Now I know, that I do this every day too. When I have my smartphone with me, I often check if anything has changed online... I check my instagram, my email, facebook, messenger, WhatsApp, telegram and reply to any messages I might find here. And before I know it, my hair is gray and my skin all wrinkled. 


I called my fiancé, and then I wrote him a letter:


I tried to call you tonight. In lack of a land-line phone, both at your end as mine, I used my sister's phone. You seemed a bit agitated. But that's probably because you were working. I didn't know. At least I got to hear your voice.

If it were an actual land-line I would have heard nothing but an endless dial tone, mocking me.

We did not talk for long. All you could say was where you were, and that I should try again tomorrow. 


I don't have any problems not having a phone on me, except for this. I can not share my day with you or hear your voice. Hear your silent smile between the "I love yous".


I will have so many things to tell you when I se you again. Like how I took Q to the playground today. We went just the two of us. And how he gave me fourteen kisses this morning.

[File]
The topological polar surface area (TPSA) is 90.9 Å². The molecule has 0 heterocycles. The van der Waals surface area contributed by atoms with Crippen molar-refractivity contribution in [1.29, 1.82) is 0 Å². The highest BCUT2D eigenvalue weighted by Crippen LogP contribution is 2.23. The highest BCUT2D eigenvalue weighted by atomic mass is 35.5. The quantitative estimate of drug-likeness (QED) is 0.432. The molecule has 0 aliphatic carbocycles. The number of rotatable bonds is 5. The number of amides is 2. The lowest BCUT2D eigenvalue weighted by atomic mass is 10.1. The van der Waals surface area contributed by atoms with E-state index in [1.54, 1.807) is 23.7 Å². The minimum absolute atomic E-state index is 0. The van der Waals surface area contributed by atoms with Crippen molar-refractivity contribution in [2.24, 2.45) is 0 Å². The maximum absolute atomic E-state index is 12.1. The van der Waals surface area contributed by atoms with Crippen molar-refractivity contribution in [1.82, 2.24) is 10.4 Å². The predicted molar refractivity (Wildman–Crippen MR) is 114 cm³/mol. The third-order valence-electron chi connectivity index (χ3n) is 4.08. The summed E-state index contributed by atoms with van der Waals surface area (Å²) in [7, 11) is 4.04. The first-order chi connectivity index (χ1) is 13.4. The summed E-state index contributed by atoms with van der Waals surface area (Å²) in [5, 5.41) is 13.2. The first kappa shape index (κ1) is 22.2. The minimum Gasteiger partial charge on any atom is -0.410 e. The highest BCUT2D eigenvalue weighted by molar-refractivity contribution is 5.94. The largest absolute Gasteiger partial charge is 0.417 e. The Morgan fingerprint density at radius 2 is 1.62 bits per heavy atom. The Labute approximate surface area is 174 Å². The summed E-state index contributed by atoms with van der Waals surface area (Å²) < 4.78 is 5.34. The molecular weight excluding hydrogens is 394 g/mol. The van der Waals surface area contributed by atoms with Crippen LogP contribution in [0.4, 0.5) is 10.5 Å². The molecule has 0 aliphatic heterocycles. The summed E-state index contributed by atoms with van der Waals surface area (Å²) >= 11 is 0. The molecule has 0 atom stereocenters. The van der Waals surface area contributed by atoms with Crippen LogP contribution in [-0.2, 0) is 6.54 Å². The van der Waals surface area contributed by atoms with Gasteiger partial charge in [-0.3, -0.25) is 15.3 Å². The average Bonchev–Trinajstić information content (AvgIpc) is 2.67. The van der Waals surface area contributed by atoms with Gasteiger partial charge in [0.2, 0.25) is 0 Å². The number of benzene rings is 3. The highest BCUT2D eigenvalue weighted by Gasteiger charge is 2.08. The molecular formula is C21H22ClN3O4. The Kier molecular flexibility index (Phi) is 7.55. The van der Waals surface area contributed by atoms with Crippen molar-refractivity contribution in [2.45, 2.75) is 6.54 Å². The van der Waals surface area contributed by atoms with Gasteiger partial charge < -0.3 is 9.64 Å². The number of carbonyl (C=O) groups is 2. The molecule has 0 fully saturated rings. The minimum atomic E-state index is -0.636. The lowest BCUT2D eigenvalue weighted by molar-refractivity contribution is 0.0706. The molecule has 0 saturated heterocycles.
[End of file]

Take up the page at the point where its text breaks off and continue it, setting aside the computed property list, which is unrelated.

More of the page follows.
My parents arrived when I was pimping up the sidewalk with chalk together with Q and his neighbour. 

We had chips for dinner, and everyone had an ice-cream after. Except me, you know me. I was the only one who ate some tomatoes though. You know me, I need my veggies.


I read another few chapters of my book. I'm almost at the end now.


Oh! Lonan (my dog, but who has always stayed with my parents because that's his home.) had surgery to have most of his teeth removed. He feels better now, still cute as ever.

Even without his teeth he is still perfect.


With Leonie I watched a movie I wanted to watch with you. It's good that I didn't, because you would have hated it. Another bad choice, haha. 


Before you hung up the phone you asked me to call you back tomorrow and you said:

"Je t'aime, je t'aime, je t'aime, je t'aime, je t'aime, je t'aime, je t'aime, je t'aime, je t'aime, je t'aime."


-Me too.


Needless to say, the most difficult part was not being able to simply call him and share my day with him, hear what he did with his, and tell each other all the lovely words before you fall asleep.




When we came to pick him up from the bus station on day 6, everything changed: All of us went to my parents house to stay a few days around dad's birthday, there were more of us now and I didn't have any time to read anymore, or write in my journal. Fiancé had his laptop with him, so even though I still didn't use the internet to check my social media and e-mails, we would watch episodes of Friends on Netflix at the end of the night.




I still enjoyed every single moment being offline, and wasn't tempted one bit to turn on my phone. (F had taken it with him, in case I would need or want it for some reason.)